Facebook is one of the internet companies that constantly updating itself. From releasing new standout features to minor bug fixes. The core of Facebook changes about everyday with small tweaks and fixes constantly updating. Its apps are updated bimonthly.
In order to manage all those, Facebook uses a package manager and a configuration manager on its server. Called the "Chef", it helps the team at Facebook in assuring that configurations are properly configured on each server, and data to the correct services. It handles many things from notifications to configuration changes.
What the Chef does, is to make sure that uniformity is present across all of its severs, and to also help the team to determine any critical issues. Handling about anything on Facebook's server, the Chef can also report if anything goes wrong. But when the Chef says nothing in particular but there are performance issues, the team knows that there are complex problems that need to be solved.
With the many user usage possible, there are many possibilities how people access Facebook. With the many devices available on the market, Facebook wants to work with every combination of operating system and network connection. Given that the social network is constantly pushing out new code, the company is working hard to meet both the demand with the supply.
The Chef here is to keep the phones in a consistent state through tests.
Facebook is a titan on the web, and it doesn't want anyone to say that Facebook is "acting weird", or maybe worse, "Facebook doesn't work well on my phone." So the Mobile Device Lab is essentially a place where Facebook can do on-device testing withing arm's reach.
Looking forward, Antoine Reversat said the team wants to double the density of the racks, enabling each one to hold 64 phones. This will rise some new challenges. For instance, how to maintain the four-foot air gap between phones and their access points to ensure signal efficiency, and how to hold more larger phones on the rack without freeing up new space. The team also wants to see the Chef to support iOS devices better.
Eventually, Facebook wants to open source both the hardware design of its device testing rack, and also the Chef recipes it uses to control the phones.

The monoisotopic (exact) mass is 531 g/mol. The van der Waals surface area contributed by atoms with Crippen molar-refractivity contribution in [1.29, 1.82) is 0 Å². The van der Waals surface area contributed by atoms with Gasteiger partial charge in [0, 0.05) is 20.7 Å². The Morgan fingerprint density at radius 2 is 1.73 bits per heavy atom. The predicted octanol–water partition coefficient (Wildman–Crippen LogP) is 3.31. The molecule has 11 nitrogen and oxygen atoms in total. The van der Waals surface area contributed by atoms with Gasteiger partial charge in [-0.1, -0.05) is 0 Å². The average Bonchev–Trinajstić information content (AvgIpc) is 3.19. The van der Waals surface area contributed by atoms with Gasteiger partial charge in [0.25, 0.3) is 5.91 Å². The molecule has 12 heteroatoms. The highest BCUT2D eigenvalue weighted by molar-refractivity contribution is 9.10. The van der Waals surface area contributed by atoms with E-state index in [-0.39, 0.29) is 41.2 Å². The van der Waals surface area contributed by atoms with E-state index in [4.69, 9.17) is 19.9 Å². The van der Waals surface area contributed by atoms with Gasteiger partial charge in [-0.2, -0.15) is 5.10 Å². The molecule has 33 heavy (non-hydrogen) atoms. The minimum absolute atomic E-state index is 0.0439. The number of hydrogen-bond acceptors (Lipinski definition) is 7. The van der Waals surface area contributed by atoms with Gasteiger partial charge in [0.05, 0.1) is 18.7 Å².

The 147,000 square foot Prineville, Oregon facility itself is one of the most energy-efficient data center in the industry, according to Facebook. And its presence provides the social media network with more headroom for its fast-growing server and storage infrastructure.
"After a rigorous review process of sites across the West Coast, Facebook concluded that Prineville offered the best package of resources - including a suitable climate for environmental cooling, renewable power resources, available land, talented regional workforce and supportive business environment," said Tom Furlong, Director of Site Operations for Facebook.
"We have come a long way from our roots in a Harvard dorm room, when Facebook was only available at some colleges and run on a single server," said Jonathan Heiliger, Facebook's VP of technical operations, in a blog post. "When Facebook first began with a small group of people using it and no photos or videos to display, the entire service could run on a single server."
Now with 1.5 billion and counting, almost every active users are posting new images and/or videos everyday. This forces Facebook to continually invest in its infrastructure.
"...We must constantly scale our technical infrastructure to meet the demand and deliver you a fast, reliable experience," said Heiliger. "An important step along the way is to build a custom data center so that we can design it to meet our unique needs."